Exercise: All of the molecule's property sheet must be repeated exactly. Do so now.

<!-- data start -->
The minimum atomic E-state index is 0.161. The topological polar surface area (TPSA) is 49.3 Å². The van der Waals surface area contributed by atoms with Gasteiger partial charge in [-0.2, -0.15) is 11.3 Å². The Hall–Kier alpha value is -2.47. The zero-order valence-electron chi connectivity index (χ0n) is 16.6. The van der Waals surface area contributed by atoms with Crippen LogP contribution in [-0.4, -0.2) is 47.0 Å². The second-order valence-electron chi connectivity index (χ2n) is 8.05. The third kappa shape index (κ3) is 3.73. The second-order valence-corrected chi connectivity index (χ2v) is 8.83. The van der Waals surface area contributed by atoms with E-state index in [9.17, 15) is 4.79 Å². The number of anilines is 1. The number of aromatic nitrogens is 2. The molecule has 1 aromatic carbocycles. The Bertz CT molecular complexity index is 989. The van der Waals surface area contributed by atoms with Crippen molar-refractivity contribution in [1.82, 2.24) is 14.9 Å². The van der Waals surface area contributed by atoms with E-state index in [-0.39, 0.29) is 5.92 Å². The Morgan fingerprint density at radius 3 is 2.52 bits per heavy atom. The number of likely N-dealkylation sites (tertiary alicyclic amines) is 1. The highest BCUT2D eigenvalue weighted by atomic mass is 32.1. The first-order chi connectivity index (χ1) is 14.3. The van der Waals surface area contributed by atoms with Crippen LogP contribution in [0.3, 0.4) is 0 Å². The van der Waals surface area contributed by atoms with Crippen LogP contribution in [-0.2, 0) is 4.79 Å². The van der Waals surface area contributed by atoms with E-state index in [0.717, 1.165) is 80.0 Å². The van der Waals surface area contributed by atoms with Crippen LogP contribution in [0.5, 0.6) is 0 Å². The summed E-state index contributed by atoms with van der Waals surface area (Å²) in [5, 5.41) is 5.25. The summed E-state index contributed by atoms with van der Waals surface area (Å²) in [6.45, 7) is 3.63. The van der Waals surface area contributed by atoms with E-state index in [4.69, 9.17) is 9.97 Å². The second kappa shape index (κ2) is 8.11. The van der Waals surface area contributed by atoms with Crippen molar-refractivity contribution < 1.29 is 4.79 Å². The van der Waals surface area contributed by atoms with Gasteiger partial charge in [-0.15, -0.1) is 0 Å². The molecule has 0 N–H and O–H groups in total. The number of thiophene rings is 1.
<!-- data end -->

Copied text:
The minimum atomic E-state index is 0.161. The topological polar surface area (TPSA) is 49.3 Å². The van der Waals surface area contributed by atoms with Gasteiger partial charge in [-0.2, -0.15) is 11.3 Å². The Hall–Kier alpha value is -2.47. The zero-order valence-electron chi connectivity index (χ0n) is 16.6. The van der Waals surface area contributed by atoms with Crippen LogP contribution in [-0.4, -0.2) is 47.0 Å². The second-order valence-electron chi connectivity index (χ2n) is 8.05. The third kappa shape index (κ3) is 3.73. The second-order valence-corrected chi connectivity index (χ2v) is 8.83. The van der Waals surface area contributed by atoms with E-state index in [9.17, 15) is 4.79 Å². The number of anilines is 1. The number of aromatic nitrogens is 2. The molecule has 1 aromatic carbocycles. The Bertz CT molecular complexity index is 989. The van der Waals surface area contributed by atoms with Crippen molar-refractivity contribution in [1.82, 2.24) is 14.9 Å². The van der Waals surface area contributed by atoms with E-state index in [-0.39, 0.29) is 5.92 Å². The Morgan fingerprint density at radius 3 is 2.52 bits per heavy atom. The number of likely N-dealkylation sites (tertiary alicyclic amines) is 1. The highest BCUT2D eigenvalue weighted by atomic mass is 32.1. The first-order chi connectivity index (χ1) is 14.3. The van der Waals surface area contributed by atoms with Crippen LogP contribution in [0.3, 0.4) is 0 Å². The van der Waals surface area contributed by atoms with Crippen LogP contribution in [-0.2, 0) is 4.79 Å². The van der Waals surface area contributed by atoms with E-state index in [0.717, 1.165) is 80.0 Å². The van der Waals surface area contributed by atoms with Crippen LogP contribution in [0.5, 0.6) is 0 Å². The summed E-state index contributed by atoms with van der Waals surface area (Å²) in [5, 5.41) is 5.25. The summed E-state index contributed by atoms with van der Waals surface area (Å²) in [6.45, 7) is 3.63. The van der Waals surface area contributed by atoms with E-state index in [4.69, 9.17) is 9.97 Å². The second kappa shape index (κ2) is 8.11. The van der Waals surface area contributed by atoms with Crippen molar-refractivity contribution < 1.29 is 4.79 Å². The van der Waals surface area contributed by atoms with Gasteiger partial charge in [-0.15, -0.1) is 0 Å². The molecule has 0 N–H and O–H groups in total. The number of thiophene rings is 1.